Then there's Coughlan's voice, an instrument that can not only express rage and disgust better than any other on the planet but can also be simply gorgeous. I'd be hard put to think of a better singer in rock music (other than perhaps Cathal's hero, Scott Walker, paid tribute to here with an excellent cover of Nite Flights), not for nothing did John Peel once say that he could listen to Coughlan sing the phone book.

The problem with Fatima Mansion's records, and Coughlan's solo albums, is that it's almost impossible to listen to anything else afterwards. In comparison almost everything else sounds like nonsense made by people who are just toeing the line and playing the game. Coughlan makes records that no-one else has the intelligence, soul or courage to make. To paraphrase the late Harold Pinter speaking about Beckett: what I love about Coughlan is that he's not f--king me about, he's not leading me up any garden path, he's not flogging me a remedy or a path or a revelation or a basinful of breadcrumbs, he leaves no stone unturned and no maggot lonely. He brings forth a body of beauty.

Sadly, the legal department of a cretinous record company put paid to the Fatima Mansions, but Coughlan's solo work continues, largely unrecognised, to this day. Musically, he has mellowed to an extent (he has, he says, "lost interest in signal distortion") but his albums still contain all the qualities that made the Mansions, and previous band Microdisney, wonderful. LitFW is as good a place as any for the curious to start, however, and is very, very highly recommended.

Tchaikovsky: The Sleeping Beauty, Op. 66
Tchaikovsky: The Sleeping Beauty, Op. 66
Offered by EliteDigital UK
Price: £16.95

9 of 10 people found the following review helpful
5.0 out of 5 stars Very fine and highly recommended, 17 Mar 2009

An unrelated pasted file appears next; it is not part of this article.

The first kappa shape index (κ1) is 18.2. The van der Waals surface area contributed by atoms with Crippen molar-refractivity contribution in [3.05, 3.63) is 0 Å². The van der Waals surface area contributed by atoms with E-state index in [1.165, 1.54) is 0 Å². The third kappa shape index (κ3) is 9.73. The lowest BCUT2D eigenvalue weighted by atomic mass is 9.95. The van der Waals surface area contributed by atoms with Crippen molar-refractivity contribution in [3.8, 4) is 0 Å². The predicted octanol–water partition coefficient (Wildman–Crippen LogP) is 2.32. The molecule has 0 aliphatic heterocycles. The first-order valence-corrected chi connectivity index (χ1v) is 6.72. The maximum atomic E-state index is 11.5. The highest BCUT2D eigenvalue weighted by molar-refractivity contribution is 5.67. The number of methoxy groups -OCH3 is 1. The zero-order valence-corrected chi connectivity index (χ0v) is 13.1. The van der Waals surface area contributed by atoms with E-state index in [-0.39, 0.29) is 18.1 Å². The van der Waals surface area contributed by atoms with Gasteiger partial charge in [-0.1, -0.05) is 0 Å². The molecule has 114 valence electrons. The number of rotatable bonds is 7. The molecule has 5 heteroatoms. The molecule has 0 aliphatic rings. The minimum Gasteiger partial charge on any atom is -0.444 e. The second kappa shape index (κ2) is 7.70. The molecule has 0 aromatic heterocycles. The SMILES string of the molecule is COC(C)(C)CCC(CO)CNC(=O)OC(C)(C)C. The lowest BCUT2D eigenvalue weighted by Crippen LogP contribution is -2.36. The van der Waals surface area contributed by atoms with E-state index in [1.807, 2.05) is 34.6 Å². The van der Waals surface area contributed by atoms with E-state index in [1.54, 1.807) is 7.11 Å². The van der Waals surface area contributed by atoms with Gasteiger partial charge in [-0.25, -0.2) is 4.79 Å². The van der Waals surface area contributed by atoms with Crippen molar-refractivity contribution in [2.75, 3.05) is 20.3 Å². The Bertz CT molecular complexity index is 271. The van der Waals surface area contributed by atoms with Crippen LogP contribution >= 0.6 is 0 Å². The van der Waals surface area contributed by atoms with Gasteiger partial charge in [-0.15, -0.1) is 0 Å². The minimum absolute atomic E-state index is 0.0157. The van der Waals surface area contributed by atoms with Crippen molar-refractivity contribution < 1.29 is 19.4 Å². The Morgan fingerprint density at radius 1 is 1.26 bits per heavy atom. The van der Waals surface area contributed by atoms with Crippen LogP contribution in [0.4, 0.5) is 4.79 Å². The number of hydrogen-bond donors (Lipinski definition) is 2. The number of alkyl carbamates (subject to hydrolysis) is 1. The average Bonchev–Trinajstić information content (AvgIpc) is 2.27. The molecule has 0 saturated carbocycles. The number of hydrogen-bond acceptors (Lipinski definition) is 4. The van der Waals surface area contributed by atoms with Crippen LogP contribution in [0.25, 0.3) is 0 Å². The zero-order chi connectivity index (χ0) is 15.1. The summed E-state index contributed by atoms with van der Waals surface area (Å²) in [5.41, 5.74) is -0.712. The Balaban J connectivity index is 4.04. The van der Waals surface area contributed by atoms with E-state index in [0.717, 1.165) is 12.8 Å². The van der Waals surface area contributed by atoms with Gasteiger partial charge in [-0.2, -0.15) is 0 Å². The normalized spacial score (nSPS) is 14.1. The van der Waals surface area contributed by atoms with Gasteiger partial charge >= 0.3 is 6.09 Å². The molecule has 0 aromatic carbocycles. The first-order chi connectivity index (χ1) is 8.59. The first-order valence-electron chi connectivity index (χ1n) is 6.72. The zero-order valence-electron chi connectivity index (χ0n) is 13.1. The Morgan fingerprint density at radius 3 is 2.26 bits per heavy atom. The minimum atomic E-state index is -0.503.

Dearie me, the previous two reviewers have been rather harsh on Pletnev's Sleeping Beauty. Ok, it's not without one or two minor flaws (for which I would have knocked off half a star if Amazon let me), but it's nevertheless a very fine performance and recording and is unlikely to disappoint anyone apart from those who are dead set on disappointment.

Mr Haageman complains of the "unemotional, poker-faced approach" and compares Pletnev, unfavourably, with Dorati (a recording I love and to which I have given 5 stars to elsewhere). Actually, Pletnev is demonstrably more lively and animated than Dorati, especially in Act 3, and although I would concede that the waltz from Act 1 could indeed benefit from a tad more drama, I can't hear much of anything wrong with the Rose Adagio or Panorama.

It's swings and roundabouts really: Pletnev is not quite as beautifully recorded as Dorati (or at least the orchestral sound is not quite as gorgeous - not necessarily the same thing of course) but you do at least get the complete score here, whereas the Dorati 2 disc set omits the 6 minute Entr'acte from Act 2.

As for it being too fast, well that's a red herring. Occasionally Pletnev is a little brisker, sometimes he's a little slower and, most of the time, his tempi are pretty much the same. Pletnev takes 159 minutes to perform the complete score, Dorati takes 155 minutes without the Entr'acte. Add that and Dorati would be about 161 minutes. So in the course of 2 hours 40 Pletnev actually shaves off about 2 minutes. No big deal. I have recordings of Sibelius's sublime 20 minute long 7th Symphony that vary in length by up to 5 minutes.

I would agree with J Murray that the strings could do with a little more weight on occasion. In fact there are a couple of places where the whole orchestra could do with a little more weight. And the recording is a little too detailed and over-fussy at times. But I couldn't honestly knock off more than half a star on that account.